When your baby moves on to solid food, try to keep in mind that solids are mostly for practice at this stage. The bulk of your baby’s nutrition will still come from breast milk or formula until her first birthday.

There’s no need to push your baby to finish off jar after jar of food at every sitting; continue to follow her cues that she’s had enough.

Some new moms worry their chubby baby may be at risk for obesity later. While some studies have found a link between heavy babies and childhood obesity, moms should not count or cut calories in the first year, and should just concentrate on helping their babies to grow.

Focus on healthful foods

From the beginning, focus on building a solid nutritional base and a palate of healthy foods. Encourage kids to eat five fruits and vegetable servings per day, focusing on whole grains, including lean meats and low-fat or fat-free dairy products. High-calorie treats should be avoided, especially in very young kids. Avoid soda and limit your kid’s juice intake, as both are essentially empty calories and may make them too full to want to eat healthier foods. A better choice would be an actual piece of fruit, which contains satiating fibre and cancer-fighting antioxidants.  Talk early and often with your kids about why healthy food is good for your body, and don’t use food as a reward or punishment.

Watch portion size

Many parents are unclear about exactly how big a serving size is. Good news: you don’t need to buy a scale — simply use your child’s hand as a guide. A kid-size portion of meat is about the size of his palm. For carbs, fruits and veggies, the serving size is equal to the size of his fist. A snack should be about a handful, and a serving of cheese is about the size of his thumb.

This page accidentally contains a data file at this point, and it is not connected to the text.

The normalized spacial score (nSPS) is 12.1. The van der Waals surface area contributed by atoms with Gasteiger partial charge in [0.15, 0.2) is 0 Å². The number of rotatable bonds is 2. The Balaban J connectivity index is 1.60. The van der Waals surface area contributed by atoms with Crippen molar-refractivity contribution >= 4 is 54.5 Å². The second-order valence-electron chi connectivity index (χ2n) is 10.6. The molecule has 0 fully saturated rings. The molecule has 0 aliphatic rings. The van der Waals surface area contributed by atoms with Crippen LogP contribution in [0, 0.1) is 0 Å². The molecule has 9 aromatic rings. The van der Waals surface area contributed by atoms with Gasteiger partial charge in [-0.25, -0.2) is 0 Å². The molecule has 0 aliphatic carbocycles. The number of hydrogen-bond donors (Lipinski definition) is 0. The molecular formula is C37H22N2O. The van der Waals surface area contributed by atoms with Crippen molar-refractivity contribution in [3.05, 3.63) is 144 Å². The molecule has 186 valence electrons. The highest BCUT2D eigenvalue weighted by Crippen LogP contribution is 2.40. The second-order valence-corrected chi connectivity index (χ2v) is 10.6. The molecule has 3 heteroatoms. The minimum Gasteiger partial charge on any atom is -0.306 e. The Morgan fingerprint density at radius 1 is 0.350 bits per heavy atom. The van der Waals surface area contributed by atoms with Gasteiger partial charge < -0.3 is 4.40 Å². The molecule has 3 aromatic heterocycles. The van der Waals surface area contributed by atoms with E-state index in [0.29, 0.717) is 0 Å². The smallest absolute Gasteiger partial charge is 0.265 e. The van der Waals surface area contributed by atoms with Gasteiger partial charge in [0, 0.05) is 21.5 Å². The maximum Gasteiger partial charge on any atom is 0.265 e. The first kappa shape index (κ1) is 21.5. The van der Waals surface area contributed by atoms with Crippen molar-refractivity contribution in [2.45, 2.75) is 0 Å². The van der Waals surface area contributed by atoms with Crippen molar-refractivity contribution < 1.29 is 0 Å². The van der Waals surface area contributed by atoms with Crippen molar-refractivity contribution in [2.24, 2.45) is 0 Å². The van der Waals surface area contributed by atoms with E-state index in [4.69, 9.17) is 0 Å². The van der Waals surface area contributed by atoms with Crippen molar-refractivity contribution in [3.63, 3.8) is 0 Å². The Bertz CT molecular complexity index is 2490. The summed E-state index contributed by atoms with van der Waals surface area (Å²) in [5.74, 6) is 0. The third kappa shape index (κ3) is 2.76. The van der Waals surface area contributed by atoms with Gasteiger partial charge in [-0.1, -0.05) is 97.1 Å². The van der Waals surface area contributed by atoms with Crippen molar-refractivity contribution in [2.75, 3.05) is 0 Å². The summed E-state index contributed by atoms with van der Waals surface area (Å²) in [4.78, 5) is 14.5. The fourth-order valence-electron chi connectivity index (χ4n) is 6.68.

Cook meals at home

Cooking can be a powerful tool for weight loss and healthy weight maintenance. It allows you to choose whole ingredients and control portion sizes. Get your kids involved — they’re more likely to eat healthy foods if they’ve had a hand in creating them. Page through a cooking magazine together or sort through recipes online and ask them which dishes look interesting, then go grocery shopping together and pick out nutritious, lower-fat and calorie ingredients, like part-skim mozzarella instead of full-fat for veggie lasagna, or applesauce instead of oil for brownies. Pack school lunches together or plant a family garden — try anything that involves them and allows them to make decisions in a fun way. Research has also shown preschoolers who sit down to regular family meals have a lower risk for obesity.

Forget the clean plate club

If your kid is pushing food around their plate, that’s a sign they might be full. Dealing with a picky eater, who just doesn’t do veggies? Although it’s fine to insist that they try just one bite of everything, don’t press them to gag down foods they truly don’t like, even in the name of healthy eating. One trick that really works: put out veggies first, when kids are hungriest and most likely to eat them.

Avoid focusing on cutting calories

Children need extra nutrients to fuel their growth. Rather than obsess over calorie cutting, focus on balancing diet with physical activity, managing portion sizes, and incorporating lots of high-nutrient foods that are naturally lower in calories, like fruits, vegetables and low-fat or non-fat dairy. The exception: If your child is clinically obese, the doctor may feel the need to prescribe a stricter calorie-controlled program.

Encourage physical activity